India – Adschalaga! 2015 10/01/2015
Caro North – Nerve-racking adventures in India
The slogan for this year’s Indian expedition was “Adschalaga!” – a Hindi word meaning something that is really good. However, it didn’t quite describe the reality of our expedition.
But let’s start from the beginning. In early September, I found myself at Frankfurt airport with a load of excess baggage and a big grin on my face. A whole two months to the day in India stretched out ahead of me.
I arrived in Delhi pretty quickly, it felt almost too quick to be landing in such a completely different culture. But I very soon started to feel comfortable in all the chaos that is so typical of this country. I had a week to get to know India a bit better before my climbing partners arrived.
Unfortunately there had been little time for this on my last trip, but this aspect is very important to me. As well as scaling mountains, on my expeditions to distant lands, I want to come into contact with the people, to learn about their culture and see something of the country. It also feels like a form of respect toward the inhabitants and turns an expedition into a complete experience. Moreover, I enjoy the challenge of learning new languages, finding my way around an unfamiliar country and making new acquaintances. And this is precisely what I was now experiencing on my solo trip through Rajasthan.
I traveled on Indian trains, visited lots of Hindu temples, the Taj Mahal and old fortresses, strolled through bazaars, tried different foods, practiced yoga and immersed myself in the eclectic atmosphere of this subcontinent. I was impressed. But as well as all this colorful beauty, you are also continuously confronted with a great deal of poverty and hardship.
On my return to Delhi, I met up with Anne Gilbert Chase and Jason Thompson, my climbing partners for the next five weeks. Our team was completed by the liaison officer and our Nepalese cook, Depender, and his assistant Goga.
We then set off in the direction of the Himalayas. After a two-day journey by bus, we finally reached Joshimath. We hadn’t actually covered any major distance, but the Indian roads were packed and their condition made them quite an adventure at times.
Somewhere between Joshimath and Badrinath, accompanied by 30 porters, we then started our hike to base camp. It took us three days to reach the moraine at the foot of Nilkantha (6,596m), where we set up our base camp at 4,000 meters. I began to feel really ill. I had a pounding headache due to the altitude and felt nauseous, so I went to lie down in the tent. I asked myself why I had chosen to come here and not simply gone climbing in the sunshine in Yosemite. In this low state, doubts filled my mind. Luckily it passed relatively quickly and by the evening I was feeling a lot better.
Our goal was the previously unclimbed 7 km south-east ridge of Nilkantha. So we set off to find the approach. We made our way over steep grassy slopes, scree and boulders to the starting point at around 4,800m, where we intended to set up our ABC (Advanced Basecamp). This meant hauling equipment up and acclimatizing, making constant trips up and back down to base camp where our Nepalese cook was looking after us in great style. Time after time, he managed to conjure up fresh vegetables on the table and we had a chance to try all kinds of Indian dishes. It was also an opportunity to practice our favorite word every day: “Adschalaga”, what an awesome meal!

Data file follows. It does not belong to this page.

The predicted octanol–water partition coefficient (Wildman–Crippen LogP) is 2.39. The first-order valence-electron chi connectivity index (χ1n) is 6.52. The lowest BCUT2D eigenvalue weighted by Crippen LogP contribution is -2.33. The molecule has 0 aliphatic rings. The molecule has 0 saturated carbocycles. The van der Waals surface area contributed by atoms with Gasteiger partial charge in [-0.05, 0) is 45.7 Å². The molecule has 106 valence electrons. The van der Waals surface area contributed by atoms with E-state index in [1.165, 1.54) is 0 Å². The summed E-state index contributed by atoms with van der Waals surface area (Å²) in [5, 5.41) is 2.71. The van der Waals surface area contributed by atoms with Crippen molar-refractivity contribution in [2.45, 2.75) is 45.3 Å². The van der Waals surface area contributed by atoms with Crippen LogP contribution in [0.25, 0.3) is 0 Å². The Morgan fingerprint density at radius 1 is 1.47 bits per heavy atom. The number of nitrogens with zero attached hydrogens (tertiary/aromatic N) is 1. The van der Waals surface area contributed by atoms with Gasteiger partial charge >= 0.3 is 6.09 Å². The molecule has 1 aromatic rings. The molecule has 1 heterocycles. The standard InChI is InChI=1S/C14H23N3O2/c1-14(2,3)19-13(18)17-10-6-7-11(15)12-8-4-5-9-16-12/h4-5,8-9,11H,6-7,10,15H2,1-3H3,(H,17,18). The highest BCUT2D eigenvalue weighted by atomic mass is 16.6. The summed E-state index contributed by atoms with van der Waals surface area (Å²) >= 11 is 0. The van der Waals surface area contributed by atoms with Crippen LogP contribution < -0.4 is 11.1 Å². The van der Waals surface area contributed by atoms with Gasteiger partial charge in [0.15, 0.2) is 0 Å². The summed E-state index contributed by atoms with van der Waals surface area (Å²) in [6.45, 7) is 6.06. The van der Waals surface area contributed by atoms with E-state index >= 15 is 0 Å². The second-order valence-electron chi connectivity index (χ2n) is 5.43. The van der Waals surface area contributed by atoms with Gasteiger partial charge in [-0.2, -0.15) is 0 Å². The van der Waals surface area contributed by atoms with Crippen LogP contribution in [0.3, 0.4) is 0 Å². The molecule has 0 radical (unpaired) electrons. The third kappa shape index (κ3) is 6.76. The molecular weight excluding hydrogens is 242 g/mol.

The effects of the altitude hit me again. This time, after carrying equipment up to the ABC but then climbing back down to the base camp. A little later, I felt sick and on the point of passing out. Depender looked after me in the warm cooking tent. That helped me enough to at least manage to get some sleep. I felt drained the next morning, as well as being afraid that I wouldn’t be able to cope with the altitude. This has been a recurring fear ever since a trip to Aconcagua eight years ago, when I showed the initial symptoms of a high-altitude cerebral edema. It had also led me to choose lower altitude goals for my expeditions in recent years.
After ten days of frequent rain, the weather became more stable and we climbed up to our ABC.
The next morning, we finally put on our climbing harnesses and crampons and began to climb. After so many days of hiking rather than climbing, this was a moment we had been longing for.
We climbed onto the ridge and took in the immense view over the other side and then carried on until we reached the first steep section. It looked nothing like the demanding mixed climbing we had read about in all the reports of previous expeditions here. There was no ice or snow, but a huge pile of rubble extending vertically upwards over several hundred meters. We were bitterly disappointed but agreed that it was simply too dangerous to carry on, as stones were already flying around us. So we climbed and rappelled back to the ABC. It wasn’t just the Alps that had been drier and warmer than usual this year, a similar effect in the Himalayas had created more difficult conditions.
So the big question was: “What now?”. That very same day, we carried equipment and food down to our intermediate camp. Our backpacks were so heavy that we could hardly walk. The route felt like torture and seemed to go on for ever. Luckily, I was able to plug my earphones in and listen to my music. Again and again, I lost my balance – being pulled back by my backpack and struggling to stand up again.
We then spent a few days working out new plans and refocusing. Our spirits were sinking and the only opportunity we had to actually use our “Adschalaga” was in praise of the excellent meals at the base camp.
We then decided to attempt the west ridge alpine style. It may have been climbed a few times already, but by this point we just needed a successful outcome.
The first crux: a couloir with lots of seracs, at times forming frighteningly large snow clouds and taking the shape of little avalanches. As we got closer, dust was blowing toward us and stones started to rain down beside us. I felt a deep and almost paralyzing fear. We decided to wait until the next day to tackle this danger area earlier in the morning. The next morning, I was still thinking about that intense feeling of fear. It was new for me. Of course, summoning up my courage is something I have to do time after time, but yesterday’s sensation of deep-rooted fear was something I had almost never experienced before! When the time came to set off, we made rapid progress. We passed this dangerous section without any problems in the gray morning light and I felt better again. We were finally on our way and pursuing our goal of climbing.